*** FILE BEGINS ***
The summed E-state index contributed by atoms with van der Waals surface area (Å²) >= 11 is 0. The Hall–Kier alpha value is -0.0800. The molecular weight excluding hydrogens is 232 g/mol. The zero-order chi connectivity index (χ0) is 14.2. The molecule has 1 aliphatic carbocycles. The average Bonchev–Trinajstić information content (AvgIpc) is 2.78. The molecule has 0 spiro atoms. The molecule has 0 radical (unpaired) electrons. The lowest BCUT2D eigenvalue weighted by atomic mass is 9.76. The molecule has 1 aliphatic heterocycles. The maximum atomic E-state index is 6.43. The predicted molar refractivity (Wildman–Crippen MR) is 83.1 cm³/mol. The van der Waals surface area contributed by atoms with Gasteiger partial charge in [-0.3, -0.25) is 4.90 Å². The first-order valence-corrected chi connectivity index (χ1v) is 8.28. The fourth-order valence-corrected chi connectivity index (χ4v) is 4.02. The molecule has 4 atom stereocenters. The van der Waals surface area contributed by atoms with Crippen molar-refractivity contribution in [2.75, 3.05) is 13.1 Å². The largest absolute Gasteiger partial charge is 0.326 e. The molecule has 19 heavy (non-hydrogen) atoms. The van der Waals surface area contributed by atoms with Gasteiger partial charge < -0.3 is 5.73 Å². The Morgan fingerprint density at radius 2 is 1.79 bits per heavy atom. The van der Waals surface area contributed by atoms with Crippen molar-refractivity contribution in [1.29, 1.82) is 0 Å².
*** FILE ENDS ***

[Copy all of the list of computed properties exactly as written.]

The summed E-state index contributed by atoms with van der Waals surface area (Å²) >= 11 is 0. The Hall–Kier alpha value is -0.0800. The molecular weight excluding hydrogens is 232 g/mol. The zero-order chi connectivity index (χ0) is 14.2. The molecule has 1 aliphatic carbocycles. The average Bonchev–Trinajstić information content (AvgIpc) is 2.78. The molecule has 0 spiro atoms. The molecule has 0 radical (unpaired) electrons. The lowest BCUT2D eigenvalue weighted by atomic mass is 9.76. The molecule has 1 aliphatic heterocycles. The maximum atomic E-state index is 6.43. The predicted molar refractivity (Wildman–Crippen MR) is 83.1 cm³/mol. The van der Waals surface area contributed by atoms with Gasteiger partial charge in [-0.3, -0.25) is 4.90 Å². The first-order valence-corrected chi connectivity index (χ1v) is 8.28. The fourth-order valence-corrected chi connectivity index (χ4v) is 4.02. The molecule has 4 atom stereocenters. The van der Waals surface area contributed by atoms with Crippen molar-refractivity contribution in [2.75, 3.05) is 13.1 Å². The largest absolute Gasteiger partial charge is 0.326 e. The molecule has 19 heavy (non-hydrogen) atoms. The van der Waals surface area contributed by atoms with Gasteiger partial charge < -0.3 is 5.73 Å². The Morgan fingerprint density at radius 2 is 1.79 bits per heavy atom. The van der Waals surface area contributed by atoms with Crippen molar-refractivity contribution in [1.29, 1.82) is 0 Å².